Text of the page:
Hans løfte om bredde i forligene skal ses i den sammenhæng: Det slagne Siumut kæmper med gedigne, interne problemer, herunder dyb uenighed mellem den nuværende og den tidligere formand, men partiet fik trods de indvortes problemer et relativt godt valg med flere stemmer og ét mandat mere end ved valget i 2018. Lykkes det at samle Siumut igen, står den nye koalition overfor en potentielt ganske stærk opposition; Múte B. Egede gør givetvis klogt i at samle, ikke at sprede.

Múte B. Egede og det ny landsstyres nye finansansvarlige, Asii Chemnitz Narup (tv) og Naaja Nathanielsen, ny Naalakkersuisoq for boliger, infrastruktur, råstoffer og ligestilling. Foto: Martin Breum

Nej til Kvanefjeldet

I verdenspressen har det allerede givet genlyd, at den ny koalition vil stoppe mineprojektet på Kvanefjeldet ved byen Narsaq i Sydgrønland. Især IA er ubøjelig modstander af projektet, fordi den planlagte udvinding af sjældne jordarter, der er essentielle for både den grønne omstilling og militærindustrien, også vil bringe uran til overfladen.

Det er betegnende for den nye koalitions virketrang, at partnere allerede under valgkampen sagde kategorisk nej til projektet, uanset at den formelle offentlige høringsproces først slutter til juni. Kyndige iagttagere i Nuuk venter nu på mineselskabet Greenland Minerals reaktion; selskabet har angiveligt investeret mere end 100 millioner dollars i prøveboringer og anden forberedelse.

Múte B. Egede gentog fredag sin skarpe afvisning af projektet, og Naleraq er enig. Minen på Kvanefjeldet, hvis hovedaktionær i øvrigt er kinesisk, bliver ikke til noget i denne omgang; IA prioriterer miljøet højere end de potentielle økonomiske gevinster, og Naleraq vil hellere vente med så store mineprojekter til efter Grønlands løsrivelse fra Danmark.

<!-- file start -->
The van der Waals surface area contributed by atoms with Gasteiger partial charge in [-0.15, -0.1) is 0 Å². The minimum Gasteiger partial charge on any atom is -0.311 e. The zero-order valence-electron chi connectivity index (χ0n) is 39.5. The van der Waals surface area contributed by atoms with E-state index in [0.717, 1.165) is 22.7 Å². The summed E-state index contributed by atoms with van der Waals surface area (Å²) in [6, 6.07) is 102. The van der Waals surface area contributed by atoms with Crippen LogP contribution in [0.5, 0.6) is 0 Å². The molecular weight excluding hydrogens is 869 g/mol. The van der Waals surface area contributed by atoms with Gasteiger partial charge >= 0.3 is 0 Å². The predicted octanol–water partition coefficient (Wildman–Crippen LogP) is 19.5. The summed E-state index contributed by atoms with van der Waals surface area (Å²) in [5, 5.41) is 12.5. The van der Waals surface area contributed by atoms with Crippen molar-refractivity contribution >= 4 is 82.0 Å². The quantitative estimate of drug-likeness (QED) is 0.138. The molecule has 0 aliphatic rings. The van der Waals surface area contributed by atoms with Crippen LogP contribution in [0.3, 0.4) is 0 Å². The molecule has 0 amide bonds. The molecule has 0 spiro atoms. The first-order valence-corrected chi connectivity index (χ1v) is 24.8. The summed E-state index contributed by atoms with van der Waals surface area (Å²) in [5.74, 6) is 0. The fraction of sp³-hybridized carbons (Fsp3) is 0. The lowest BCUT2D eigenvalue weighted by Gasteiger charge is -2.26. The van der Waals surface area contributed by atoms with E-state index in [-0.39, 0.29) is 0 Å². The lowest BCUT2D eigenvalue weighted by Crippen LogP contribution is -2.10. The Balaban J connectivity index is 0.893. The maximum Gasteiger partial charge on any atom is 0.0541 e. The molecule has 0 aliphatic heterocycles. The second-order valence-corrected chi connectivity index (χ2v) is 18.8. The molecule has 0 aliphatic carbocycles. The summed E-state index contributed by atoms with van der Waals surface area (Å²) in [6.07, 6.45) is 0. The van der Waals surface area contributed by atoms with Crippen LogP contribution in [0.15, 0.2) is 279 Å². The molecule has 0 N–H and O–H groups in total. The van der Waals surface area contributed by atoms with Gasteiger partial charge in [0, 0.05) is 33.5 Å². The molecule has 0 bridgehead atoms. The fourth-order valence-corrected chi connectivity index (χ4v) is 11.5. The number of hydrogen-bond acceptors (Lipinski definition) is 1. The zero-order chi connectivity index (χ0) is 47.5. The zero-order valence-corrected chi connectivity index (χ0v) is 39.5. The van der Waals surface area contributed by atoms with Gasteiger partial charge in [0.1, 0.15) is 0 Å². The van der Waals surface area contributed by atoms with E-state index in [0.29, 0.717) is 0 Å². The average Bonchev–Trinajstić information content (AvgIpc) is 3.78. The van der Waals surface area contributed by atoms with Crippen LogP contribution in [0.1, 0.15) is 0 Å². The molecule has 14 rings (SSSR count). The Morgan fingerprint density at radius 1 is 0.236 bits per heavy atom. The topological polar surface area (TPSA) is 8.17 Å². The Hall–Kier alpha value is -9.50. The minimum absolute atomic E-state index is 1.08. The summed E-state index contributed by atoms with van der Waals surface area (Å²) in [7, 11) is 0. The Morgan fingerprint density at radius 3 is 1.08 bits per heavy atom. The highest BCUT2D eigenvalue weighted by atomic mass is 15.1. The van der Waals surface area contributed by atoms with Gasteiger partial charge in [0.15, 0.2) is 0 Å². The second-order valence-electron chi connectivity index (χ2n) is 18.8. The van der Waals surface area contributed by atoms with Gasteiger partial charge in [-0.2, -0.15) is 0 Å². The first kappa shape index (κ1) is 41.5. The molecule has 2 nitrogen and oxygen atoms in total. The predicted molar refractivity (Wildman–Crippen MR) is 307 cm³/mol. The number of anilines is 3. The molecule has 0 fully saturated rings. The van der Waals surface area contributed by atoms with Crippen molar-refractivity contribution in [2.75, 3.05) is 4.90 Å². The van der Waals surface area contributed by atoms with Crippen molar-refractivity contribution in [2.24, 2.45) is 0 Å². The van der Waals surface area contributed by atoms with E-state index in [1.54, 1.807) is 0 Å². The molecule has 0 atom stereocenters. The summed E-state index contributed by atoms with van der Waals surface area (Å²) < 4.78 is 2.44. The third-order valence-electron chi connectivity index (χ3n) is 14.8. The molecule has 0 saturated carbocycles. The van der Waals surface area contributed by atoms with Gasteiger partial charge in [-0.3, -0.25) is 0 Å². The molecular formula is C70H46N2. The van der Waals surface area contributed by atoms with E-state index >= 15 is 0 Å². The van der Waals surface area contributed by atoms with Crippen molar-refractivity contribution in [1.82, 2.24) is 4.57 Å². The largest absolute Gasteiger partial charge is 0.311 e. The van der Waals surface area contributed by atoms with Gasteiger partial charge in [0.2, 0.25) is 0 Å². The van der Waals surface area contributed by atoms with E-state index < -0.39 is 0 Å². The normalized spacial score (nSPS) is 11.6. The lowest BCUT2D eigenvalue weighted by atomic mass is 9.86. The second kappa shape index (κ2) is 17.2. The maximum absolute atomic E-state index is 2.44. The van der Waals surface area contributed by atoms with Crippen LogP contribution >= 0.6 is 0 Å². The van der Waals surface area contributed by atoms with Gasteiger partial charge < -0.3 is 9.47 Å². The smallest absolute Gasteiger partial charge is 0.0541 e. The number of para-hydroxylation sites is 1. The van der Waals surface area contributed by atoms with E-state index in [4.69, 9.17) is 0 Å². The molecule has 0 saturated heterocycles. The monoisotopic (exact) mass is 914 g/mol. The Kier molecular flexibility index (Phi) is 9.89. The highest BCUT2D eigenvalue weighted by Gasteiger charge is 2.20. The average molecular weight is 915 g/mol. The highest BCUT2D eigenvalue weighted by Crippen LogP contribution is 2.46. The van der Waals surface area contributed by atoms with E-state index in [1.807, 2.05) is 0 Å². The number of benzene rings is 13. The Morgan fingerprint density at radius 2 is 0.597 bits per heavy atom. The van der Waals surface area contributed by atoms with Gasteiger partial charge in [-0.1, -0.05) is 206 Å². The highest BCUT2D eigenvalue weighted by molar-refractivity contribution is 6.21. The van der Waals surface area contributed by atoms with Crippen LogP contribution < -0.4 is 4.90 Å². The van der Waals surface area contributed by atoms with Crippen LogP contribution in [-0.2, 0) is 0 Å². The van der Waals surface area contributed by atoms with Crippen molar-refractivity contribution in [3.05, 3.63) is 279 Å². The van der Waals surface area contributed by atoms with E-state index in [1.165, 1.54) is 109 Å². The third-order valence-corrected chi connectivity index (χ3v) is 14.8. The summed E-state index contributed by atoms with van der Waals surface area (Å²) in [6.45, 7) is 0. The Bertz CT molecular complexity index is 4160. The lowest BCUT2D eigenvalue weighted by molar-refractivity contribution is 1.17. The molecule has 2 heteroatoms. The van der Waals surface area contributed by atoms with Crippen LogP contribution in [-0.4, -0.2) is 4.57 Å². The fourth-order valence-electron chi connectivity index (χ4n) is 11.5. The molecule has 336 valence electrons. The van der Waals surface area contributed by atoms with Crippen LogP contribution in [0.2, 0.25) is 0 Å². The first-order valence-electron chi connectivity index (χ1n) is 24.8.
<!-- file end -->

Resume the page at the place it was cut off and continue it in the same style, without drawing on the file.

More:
Koalitionen anser ifølge den nye koalitionsaftale fortsat minedrift som en potentielt vigtig indtægtskilde i Grønland, men uranudvinding vil ikke blive tolereret; en politik, der givetvis også vil ramme det statsejede franske atomselskab Orano, som i februar vandt to licenser til uranefterforskning et andet sted i Sydgrønland.

Koalitionens styrke vil blive tryktestet i de forestående forhandlinger om en ny fiskerilov. Loven har været på vej i flere år; behovet for indgreb er bredt anerkendt, men der er på ingen måde enighed om, hvordan de skal designes.

Fiskeriet skaffer over 90 procent af Grønlands eksportindtægter, men fiskebestandene er ifølge biologerne kritisk truet af overfiskeri. Så sent som i sidste uge udkom endnu en rapport om krisen: Hellefisken i Disko-området, der er en af Grønlands vigtigste forekomster, er grumt overfisket og truet af kollaps.

En fiskerikommission med deltagelse af både de store fiskerikoncerner og de små, men talrige og indflydelsesrige jollefiskere skal aflevere sine anbefalinger inden sommerferien. Kommissionens formandsskab har på forhånd råbt højt om overfiskeriet, men det fremgår af den nye koalitionsaftale, at Múte B. Egedes landsstyre ikke nødvendigvis vil føle sig forpligtet af kommissionens anbefalinger – på trods af Múte B. Egedes løfter om, at koalitionen vil fokusere på bæredygtighed.

Tværtimod understreger aftalen, at lovgivning må ske ved “bredt samarbejde med fiskeriets parter”, og fiskernes viden om fiskebestandenes tilstand vil blive vægtet side om side med biologernes også fremover. I Grønland har den opskrift hidtil betydet et fiskeri, der kun i begrænset omfang afspejler biologernes råd.

Set fra Christiansborg vil udpegelsen af den løsrivelsesivrige Pele Broberg fra Naleraq som det nye landsstyres udenrigsansvarlige være særligt bemærkelsesværdig; det er den tredje trumf, koalitionsdannelsen placerer i den garvede Hans Enoksens hånd.